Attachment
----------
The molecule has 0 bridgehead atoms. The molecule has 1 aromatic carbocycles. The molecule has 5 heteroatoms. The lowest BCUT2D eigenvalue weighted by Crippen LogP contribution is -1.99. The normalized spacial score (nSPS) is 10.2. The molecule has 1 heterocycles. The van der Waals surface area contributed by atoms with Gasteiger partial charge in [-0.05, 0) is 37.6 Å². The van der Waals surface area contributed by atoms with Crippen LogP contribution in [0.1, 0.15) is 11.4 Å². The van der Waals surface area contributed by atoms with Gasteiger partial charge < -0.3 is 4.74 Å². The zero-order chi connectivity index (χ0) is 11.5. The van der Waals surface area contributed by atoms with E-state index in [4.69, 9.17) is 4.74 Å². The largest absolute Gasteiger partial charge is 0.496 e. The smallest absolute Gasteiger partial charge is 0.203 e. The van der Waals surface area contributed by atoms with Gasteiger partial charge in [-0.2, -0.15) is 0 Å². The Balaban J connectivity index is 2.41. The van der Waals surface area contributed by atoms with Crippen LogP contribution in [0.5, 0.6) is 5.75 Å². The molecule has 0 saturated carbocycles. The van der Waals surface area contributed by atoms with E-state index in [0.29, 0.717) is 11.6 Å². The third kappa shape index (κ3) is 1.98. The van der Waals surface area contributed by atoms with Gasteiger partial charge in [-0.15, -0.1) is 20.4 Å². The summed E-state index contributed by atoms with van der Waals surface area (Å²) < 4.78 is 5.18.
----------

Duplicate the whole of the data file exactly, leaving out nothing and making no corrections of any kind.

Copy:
The molecule has 0 bridgehead atoms. The molecule has 1 aromatic carbocycles. The molecule has 5 heteroatoms. The lowest BCUT2D eigenvalue weighted by Crippen LogP contribution is -1.99. The normalized spacial score (nSPS) is 10.2. The molecule has 1 heterocycles. The van der Waals surface area contributed by atoms with Gasteiger partial charge in [-0.05, 0) is 37.6 Å². The van der Waals surface area contributed by atoms with Crippen LogP contribution in [0.1, 0.15) is 11.4 Å². The van der Waals surface area contributed by atoms with Gasteiger partial charge < -0.3 is 4.74 Å². The zero-order chi connectivity index (χ0) is 11.5. The van der Waals surface area contributed by atoms with E-state index in [4.69, 9.17) is 4.74 Å². The largest absolute Gasteiger partial charge is 0.496 e. The smallest absolute Gasteiger partial charge is 0.203 e. The van der Waals surface area contributed by atoms with Gasteiger partial charge in [-0.2, -0.15) is 0 Å². The Balaban J connectivity index is 2.41. The van der Waals surface area contributed by atoms with Crippen LogP contribution in [0.5, 0.6) is 5.75 Å². The molecule has 0 saturated carbocycles. The van der Waals surface area contributed by atoms with E-state index in [0.29, 0.717) is 11.6 Å². The third kappa shape index (κ3) is 1.98. The van der Waals surface area contributed by atoms with Gasteiger partial charge in [-0.15, -0.1) is 20.4 Å². The summed E-state index contributed by atoms with van der Waals surface area (Å²) < 4.78 is 5.18.